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Current issues in monetary policy – speech by Paul Fisher

Global Banking And Finance 1 News

In a speech delivered today, MPC member Paul Fisher discusses some of the challenges associated with setting monetary policy over the past three years.  Speaking at The Global Borrowers & Investors Forum in London, he says that it is necessary “…to look at the source of the shocks to understand their inflationary consequences and judge the appropriate policy prescriptions”.  He argues that the persistently elevated rates of CPI inflation over the past two years have reflected three real relative price shocks – the rise in VAT, increases in global commodity prices, and fall in sterling since mid-2007.  Paul Fisher believes that there is no simple solution to dealing with these real shocks, noting that changing the MPC’s remit or amending the inflation target would not magic away the problem. “The unfortunate and difficult truth is that the shocks that have hit the economy recently have not been caused by monetary conditions.  They are real economy shocks which make us individually and collectively worse off – we have to pay more tax, we have to pay more, in real terms, for petrol, gas, electricity and imported goods or services.”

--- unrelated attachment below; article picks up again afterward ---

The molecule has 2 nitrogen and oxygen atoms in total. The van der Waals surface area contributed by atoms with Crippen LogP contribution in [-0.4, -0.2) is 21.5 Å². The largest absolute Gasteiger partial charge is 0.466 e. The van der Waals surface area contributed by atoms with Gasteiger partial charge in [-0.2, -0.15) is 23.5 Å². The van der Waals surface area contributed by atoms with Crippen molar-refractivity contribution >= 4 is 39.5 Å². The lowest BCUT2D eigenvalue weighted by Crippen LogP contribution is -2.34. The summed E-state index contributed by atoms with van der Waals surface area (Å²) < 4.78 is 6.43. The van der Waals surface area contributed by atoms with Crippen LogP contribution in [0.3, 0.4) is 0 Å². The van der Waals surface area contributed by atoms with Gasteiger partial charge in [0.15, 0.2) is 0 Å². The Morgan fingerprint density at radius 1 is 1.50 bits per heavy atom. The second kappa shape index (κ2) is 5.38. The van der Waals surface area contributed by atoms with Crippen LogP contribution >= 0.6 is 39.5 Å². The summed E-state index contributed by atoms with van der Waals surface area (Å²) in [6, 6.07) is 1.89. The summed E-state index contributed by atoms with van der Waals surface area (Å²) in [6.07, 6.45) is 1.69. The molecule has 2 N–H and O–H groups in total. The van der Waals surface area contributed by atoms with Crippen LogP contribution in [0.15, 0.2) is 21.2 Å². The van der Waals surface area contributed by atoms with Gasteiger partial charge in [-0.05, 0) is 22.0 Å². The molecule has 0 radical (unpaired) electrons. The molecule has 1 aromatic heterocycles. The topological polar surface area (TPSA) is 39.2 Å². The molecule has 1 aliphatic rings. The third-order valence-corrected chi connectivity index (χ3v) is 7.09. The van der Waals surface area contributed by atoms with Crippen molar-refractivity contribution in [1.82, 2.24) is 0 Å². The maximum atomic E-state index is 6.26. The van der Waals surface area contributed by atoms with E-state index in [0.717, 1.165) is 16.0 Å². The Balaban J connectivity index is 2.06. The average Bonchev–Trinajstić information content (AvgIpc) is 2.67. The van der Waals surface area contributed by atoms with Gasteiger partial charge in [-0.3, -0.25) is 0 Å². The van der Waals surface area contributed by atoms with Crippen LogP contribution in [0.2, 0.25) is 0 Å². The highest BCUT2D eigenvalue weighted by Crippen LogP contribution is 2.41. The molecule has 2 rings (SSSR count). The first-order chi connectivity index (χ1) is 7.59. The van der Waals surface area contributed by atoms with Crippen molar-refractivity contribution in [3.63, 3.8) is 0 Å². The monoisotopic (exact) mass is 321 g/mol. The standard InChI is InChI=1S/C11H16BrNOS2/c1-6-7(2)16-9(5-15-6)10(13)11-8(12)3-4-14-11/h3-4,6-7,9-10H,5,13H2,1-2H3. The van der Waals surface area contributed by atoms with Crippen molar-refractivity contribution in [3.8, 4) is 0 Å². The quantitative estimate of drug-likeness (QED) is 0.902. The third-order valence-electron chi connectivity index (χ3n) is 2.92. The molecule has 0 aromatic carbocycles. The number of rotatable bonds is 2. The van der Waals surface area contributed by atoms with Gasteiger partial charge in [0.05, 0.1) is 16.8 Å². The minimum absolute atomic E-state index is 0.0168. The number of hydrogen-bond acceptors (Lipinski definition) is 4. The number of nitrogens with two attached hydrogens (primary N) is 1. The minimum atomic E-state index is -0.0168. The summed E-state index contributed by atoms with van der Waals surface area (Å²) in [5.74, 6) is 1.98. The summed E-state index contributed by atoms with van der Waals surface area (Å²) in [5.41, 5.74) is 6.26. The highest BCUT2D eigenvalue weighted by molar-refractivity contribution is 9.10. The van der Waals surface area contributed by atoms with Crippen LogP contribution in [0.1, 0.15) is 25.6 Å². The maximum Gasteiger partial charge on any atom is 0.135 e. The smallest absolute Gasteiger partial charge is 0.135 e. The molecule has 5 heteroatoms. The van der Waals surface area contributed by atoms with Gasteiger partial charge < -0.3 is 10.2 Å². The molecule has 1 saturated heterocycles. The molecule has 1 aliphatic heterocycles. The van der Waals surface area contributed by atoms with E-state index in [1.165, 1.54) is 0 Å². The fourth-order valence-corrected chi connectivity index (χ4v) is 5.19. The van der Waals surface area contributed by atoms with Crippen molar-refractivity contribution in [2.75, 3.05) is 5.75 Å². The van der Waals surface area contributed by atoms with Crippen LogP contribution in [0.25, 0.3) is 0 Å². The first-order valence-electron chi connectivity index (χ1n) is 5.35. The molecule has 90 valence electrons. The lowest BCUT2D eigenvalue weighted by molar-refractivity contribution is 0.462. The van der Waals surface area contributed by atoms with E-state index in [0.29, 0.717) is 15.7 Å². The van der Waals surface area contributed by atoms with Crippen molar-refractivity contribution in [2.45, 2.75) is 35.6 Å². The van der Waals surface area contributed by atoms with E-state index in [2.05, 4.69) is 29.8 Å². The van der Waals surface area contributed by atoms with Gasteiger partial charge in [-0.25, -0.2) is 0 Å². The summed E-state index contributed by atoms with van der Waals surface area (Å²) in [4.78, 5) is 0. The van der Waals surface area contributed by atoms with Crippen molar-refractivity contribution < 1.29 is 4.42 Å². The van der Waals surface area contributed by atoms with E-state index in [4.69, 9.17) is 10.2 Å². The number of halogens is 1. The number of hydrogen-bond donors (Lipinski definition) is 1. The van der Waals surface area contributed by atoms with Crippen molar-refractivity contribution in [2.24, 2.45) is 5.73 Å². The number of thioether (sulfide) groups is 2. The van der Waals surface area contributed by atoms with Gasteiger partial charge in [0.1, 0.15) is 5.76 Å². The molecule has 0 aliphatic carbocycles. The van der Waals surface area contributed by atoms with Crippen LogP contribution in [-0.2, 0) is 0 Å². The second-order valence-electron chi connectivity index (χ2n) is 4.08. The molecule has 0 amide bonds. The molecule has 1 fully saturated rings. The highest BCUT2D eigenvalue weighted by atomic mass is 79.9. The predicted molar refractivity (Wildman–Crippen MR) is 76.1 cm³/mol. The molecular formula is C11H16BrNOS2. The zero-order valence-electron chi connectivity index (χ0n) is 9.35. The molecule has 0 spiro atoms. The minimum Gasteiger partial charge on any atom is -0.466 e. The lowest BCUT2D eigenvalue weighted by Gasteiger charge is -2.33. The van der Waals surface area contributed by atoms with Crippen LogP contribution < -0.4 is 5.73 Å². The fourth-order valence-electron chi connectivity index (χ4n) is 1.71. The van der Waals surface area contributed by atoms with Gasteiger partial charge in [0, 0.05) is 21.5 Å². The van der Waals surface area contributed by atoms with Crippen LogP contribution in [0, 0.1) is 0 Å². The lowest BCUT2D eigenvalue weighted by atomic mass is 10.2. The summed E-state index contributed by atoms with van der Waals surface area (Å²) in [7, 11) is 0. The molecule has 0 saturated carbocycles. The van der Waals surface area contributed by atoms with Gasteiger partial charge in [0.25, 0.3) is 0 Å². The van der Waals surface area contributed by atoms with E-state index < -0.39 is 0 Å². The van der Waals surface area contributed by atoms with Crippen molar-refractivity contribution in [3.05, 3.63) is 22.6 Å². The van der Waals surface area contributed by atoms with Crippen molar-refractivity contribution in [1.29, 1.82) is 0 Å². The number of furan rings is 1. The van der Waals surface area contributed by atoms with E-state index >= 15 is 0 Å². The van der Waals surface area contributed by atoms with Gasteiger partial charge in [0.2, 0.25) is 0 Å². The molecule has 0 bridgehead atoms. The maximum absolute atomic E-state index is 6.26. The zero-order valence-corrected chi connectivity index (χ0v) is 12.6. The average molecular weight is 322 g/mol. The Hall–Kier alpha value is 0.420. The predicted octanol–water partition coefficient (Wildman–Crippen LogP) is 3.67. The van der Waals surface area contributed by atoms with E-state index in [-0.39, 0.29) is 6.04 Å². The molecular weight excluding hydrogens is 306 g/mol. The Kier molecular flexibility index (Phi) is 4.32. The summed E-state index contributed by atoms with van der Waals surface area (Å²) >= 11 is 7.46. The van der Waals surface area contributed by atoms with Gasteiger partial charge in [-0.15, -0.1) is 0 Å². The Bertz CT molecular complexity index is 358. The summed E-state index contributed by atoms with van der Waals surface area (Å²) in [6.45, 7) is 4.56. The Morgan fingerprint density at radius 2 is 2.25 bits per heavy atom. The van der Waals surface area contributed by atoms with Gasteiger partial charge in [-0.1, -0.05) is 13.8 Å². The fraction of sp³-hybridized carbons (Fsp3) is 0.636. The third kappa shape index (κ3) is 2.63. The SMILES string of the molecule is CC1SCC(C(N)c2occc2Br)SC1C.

Paul Fisher discusses how the best policy prescription for these relative price shocks is to allow the one-off price level effects to feed through into higher prices, but to make sure that there are no second-round effects so that inflation subsequently returns to target.  He notes how: “The MPC are trying to set the best path back to the inflation target, but even the best path is an extremely uncomfortable one.”  And that responding by tightening policy would have “…only injected extra volatility to inflation”.  Importantly, the real adjustment in wages would have been unavoidable even with the benefit of perfect foresight.
He then moves on to discuss the role of modelling and forecasting in policy making.  Paul Fisher explains that because economic models can only ever provide a rough approximation of reality, practical policy making comes down to a problem of decision making under uncertainty.  He argues that “…the one, indeed the only, thing we know for certain about any forecast of the economy is that it will be precisely wrong.  That is also why the MPC puts little weight on its central projection, and chooses to communicate its judgments to the public by focusing on the range of possible outcomes and the balance of risks, as summarised in the fan chart.”  He notes that the important question “…is not whether we got the central projection right but whether we set the right policy, given what we knew at the time”.  He concludes: “I do not think I have heard many argue that we should have done something materially different with policy during the depths of the recession in 2009 in order to generate a different outcome for inflation now.”  

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